I finished a Sue Grafton book this morn. Plotting wasn’t too bad, the ‘private investigator’ Kinsey Millhone is a dislikable neurotic and there’s some really silly details in there – she drives a 1970 Mustang 429, f’rinstance, an extremely rare and temperamental beast – but what really bugged me was the excessive wordiness of the book. She doesn’t write “I parked the car, grabbed my bag and walked in the front door”, no, she describes where she parked, how she parked, an assessment of her car-parking skills, the items she took from the car and so forth, on and on and on. It was around 480 pages and could have made for a neat 350 pager.

 

I’ve done a bit of proofreading and editing in my time, stripping articles and reports down to two-thirds of the original length without losing a shred of meaning and intent. Gimme ‘W for Wasted’ in digital form and I could delete sentences that would sharpen it up plenty, before I even thought about phrases and words.

 

But Sue has nothing on JK Rowling when it comes to excessive wordiness. I started reading that ‘private eye’ novel she published under a pseudonym, laboured through forty or so pages that could easily have been condensed into fifteen before I threw it aside.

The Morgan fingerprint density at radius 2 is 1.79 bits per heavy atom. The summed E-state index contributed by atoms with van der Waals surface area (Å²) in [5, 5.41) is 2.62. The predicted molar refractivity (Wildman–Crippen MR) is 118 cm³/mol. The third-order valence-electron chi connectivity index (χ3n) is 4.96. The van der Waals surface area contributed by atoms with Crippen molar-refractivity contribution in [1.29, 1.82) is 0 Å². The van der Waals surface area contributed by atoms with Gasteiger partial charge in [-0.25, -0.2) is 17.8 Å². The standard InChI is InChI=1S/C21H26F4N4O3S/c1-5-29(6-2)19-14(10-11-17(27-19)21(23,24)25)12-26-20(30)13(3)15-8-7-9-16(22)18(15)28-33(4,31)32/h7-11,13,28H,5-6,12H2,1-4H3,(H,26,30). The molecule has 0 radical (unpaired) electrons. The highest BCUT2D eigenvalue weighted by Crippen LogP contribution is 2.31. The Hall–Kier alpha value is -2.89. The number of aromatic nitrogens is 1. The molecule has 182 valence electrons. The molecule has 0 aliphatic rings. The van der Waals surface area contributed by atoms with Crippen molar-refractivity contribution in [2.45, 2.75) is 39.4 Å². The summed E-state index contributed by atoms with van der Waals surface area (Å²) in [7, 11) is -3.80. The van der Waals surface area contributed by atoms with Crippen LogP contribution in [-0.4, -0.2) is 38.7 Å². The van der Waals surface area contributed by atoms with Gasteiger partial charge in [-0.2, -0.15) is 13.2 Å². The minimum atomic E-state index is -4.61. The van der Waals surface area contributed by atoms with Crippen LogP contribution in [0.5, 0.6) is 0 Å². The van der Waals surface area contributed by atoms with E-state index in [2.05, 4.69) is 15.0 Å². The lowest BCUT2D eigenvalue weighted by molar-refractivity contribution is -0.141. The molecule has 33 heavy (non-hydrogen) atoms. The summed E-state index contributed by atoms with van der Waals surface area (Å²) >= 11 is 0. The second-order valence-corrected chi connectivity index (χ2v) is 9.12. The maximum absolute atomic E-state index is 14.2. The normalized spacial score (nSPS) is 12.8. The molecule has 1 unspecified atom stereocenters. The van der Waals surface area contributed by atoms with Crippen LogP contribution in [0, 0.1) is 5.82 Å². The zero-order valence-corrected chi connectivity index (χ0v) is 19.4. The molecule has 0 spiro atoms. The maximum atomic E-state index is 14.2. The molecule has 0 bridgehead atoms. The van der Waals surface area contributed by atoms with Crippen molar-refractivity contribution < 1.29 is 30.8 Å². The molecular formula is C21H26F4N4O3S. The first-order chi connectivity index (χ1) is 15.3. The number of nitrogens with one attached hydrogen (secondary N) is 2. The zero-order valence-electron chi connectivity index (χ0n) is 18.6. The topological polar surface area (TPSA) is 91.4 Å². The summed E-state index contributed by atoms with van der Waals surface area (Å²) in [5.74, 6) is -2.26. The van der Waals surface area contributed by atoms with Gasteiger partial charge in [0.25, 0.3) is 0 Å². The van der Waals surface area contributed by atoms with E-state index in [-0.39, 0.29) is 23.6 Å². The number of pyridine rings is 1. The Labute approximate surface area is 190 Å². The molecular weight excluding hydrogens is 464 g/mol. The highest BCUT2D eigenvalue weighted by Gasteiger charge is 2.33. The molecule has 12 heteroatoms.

It’s preposterous on every level. The ‘star’ PI has a ridiculous name and habits. Early on, he changes his shirt in his office, ripping off the old one, “buttons pinging against the walls” or something like that.

 

I’ve known a lot of drunks, drugfucks and general ne-er-do-wells and I’ve never known of habits like that. Perhaps when you’re JKR and the last twenty years of your life have been spent writing books about teenage wizards and counting the zeroes on your bank statement, you might think that tough guys are like that.

 

She could have put aside a few days to read some of Dashiell Hammett’s lean, spare prose or Raymond Chandler’s dark, troubled hero or John D Macdonald’s humour and colour. But she’s JKR and doesn’t feel the need for stylistic research or an editor.

 

A friend of mine, a professional writer and editor, said that bigname writers never get edited and JKR is about as big a name, saleswise, as there is. I’m not bothered personally. Millions of people have enjoyed her books and I wouldn’t deny them that pleasure. But, by the gods, read some Hemingway and learn some economy.